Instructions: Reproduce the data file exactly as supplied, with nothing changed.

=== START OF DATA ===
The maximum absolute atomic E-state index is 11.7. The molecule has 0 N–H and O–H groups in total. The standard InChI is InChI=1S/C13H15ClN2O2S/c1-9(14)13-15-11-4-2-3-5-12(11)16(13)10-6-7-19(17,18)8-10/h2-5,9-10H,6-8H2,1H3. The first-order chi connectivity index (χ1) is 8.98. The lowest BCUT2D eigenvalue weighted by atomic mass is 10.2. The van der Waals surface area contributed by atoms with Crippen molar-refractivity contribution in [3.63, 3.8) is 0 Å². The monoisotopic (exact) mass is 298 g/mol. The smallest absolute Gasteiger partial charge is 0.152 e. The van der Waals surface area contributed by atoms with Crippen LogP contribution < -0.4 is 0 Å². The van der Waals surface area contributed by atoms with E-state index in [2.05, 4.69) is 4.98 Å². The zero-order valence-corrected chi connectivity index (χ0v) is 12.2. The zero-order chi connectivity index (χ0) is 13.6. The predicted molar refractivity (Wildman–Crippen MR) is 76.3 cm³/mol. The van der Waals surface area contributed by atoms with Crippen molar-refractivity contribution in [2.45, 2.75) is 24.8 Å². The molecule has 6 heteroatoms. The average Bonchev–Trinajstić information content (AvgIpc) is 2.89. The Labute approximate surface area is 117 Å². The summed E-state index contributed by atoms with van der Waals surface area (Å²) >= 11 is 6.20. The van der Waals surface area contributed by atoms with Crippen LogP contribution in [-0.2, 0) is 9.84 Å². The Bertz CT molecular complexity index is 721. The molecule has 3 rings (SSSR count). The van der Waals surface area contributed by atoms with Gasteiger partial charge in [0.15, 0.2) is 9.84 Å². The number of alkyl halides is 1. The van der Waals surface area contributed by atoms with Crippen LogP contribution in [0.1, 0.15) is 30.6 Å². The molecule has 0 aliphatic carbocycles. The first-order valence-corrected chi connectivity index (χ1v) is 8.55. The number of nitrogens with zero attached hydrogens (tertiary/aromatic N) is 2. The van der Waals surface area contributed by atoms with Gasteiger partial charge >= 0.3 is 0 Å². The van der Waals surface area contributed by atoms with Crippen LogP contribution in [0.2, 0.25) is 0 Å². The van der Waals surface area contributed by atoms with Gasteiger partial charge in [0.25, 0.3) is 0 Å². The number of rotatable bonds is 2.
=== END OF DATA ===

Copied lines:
The maximum absolute atomic E-state index is 11.7. The molecule has 0 N–H and O–H groups in total. The standard InChI is InChI=1S/C13H15ClN2O2S/c1-9(14)13-15-11-4-2-3-5-12(11)16(13)10-6-7-19(17,18)8-10/h2-5,9-10H,6-8H2,1H3. The first-order chi connectivity index (χ1) is 8.98. The lowest BCUT2D eigenvalue weighted by atomic mass is 10.2. The van der Waals surface area contributed by atoms with Crippen molar-refractivity contribution in [3.63, 3.8) is 0 Å². The monoisotopic (exact) mass is 298 g/mol. The smallest absolute Gasteiger partial charge is 0.152 e. The van der Waals surface area contributed by atoms with Crippen LogP contribution < -0.4 is 0 Å². The van der Waals surface area contributed by atoms with E-state index in [2.05, 4.69) is 4.98 Å². The zero-order valence-corrected chi connectivity index (χ0v) is 12.2. The zero-order chi connectivity index (χ0) is 13.6. The predicted molar refractivity (Wildman–Crippen MR) is 76.3 cm³/mol. The van der Waals surface area contributed by atoms with Crippen molar-refractivity contribution in [2.45, 2.75) is 24.8 Å². The molecule has 6 heteroatoms. The average Bonchev–Trinajstić information content (AvgIpc) is 2.89. The Labute approximate surface area is 117 Å². The summed E-state index contributed by atoms with van der Waals surface area (Å²) >= 11 is 6.20. The van der Waals surface area contributed by atoms with Crippen LogP contribution in [-0.2, 0) is 9.84 Å². The Bertz CT molecular complexity index is 721. The molecule has 3 rings (SSSR count). The van der Waals surface area contributed by atoms with Gasteiger partial charge in [0.15, 0.2) is 9.84 Å². The number of alkyl halides is 1. The van der Waals surface area contributed by atoms with Crippen LogP contribution in [0.1, 0.15) is 30.6 Å². The molecule has 0 aliphatic carbocycles. The first-order valence-corrected chi connectivity index (χ1v) is 8.55. The number of nitrogens with zero attached hydrogens (tertiary/aromatic N) is 2. The van der Waals surface area contributed by atoms with Gasteiger partial charge >= 0.3 is 0 Å². The van der Waals surface area contributed by atoms with Crippen LogP contribution in [0.2, 0.25) is 0 Å². The van der Waals surface area contributed by atoms with Gasteiger partial charge in [0.25, 0.3) is 0 Å². The number of rotatable bonds is 2.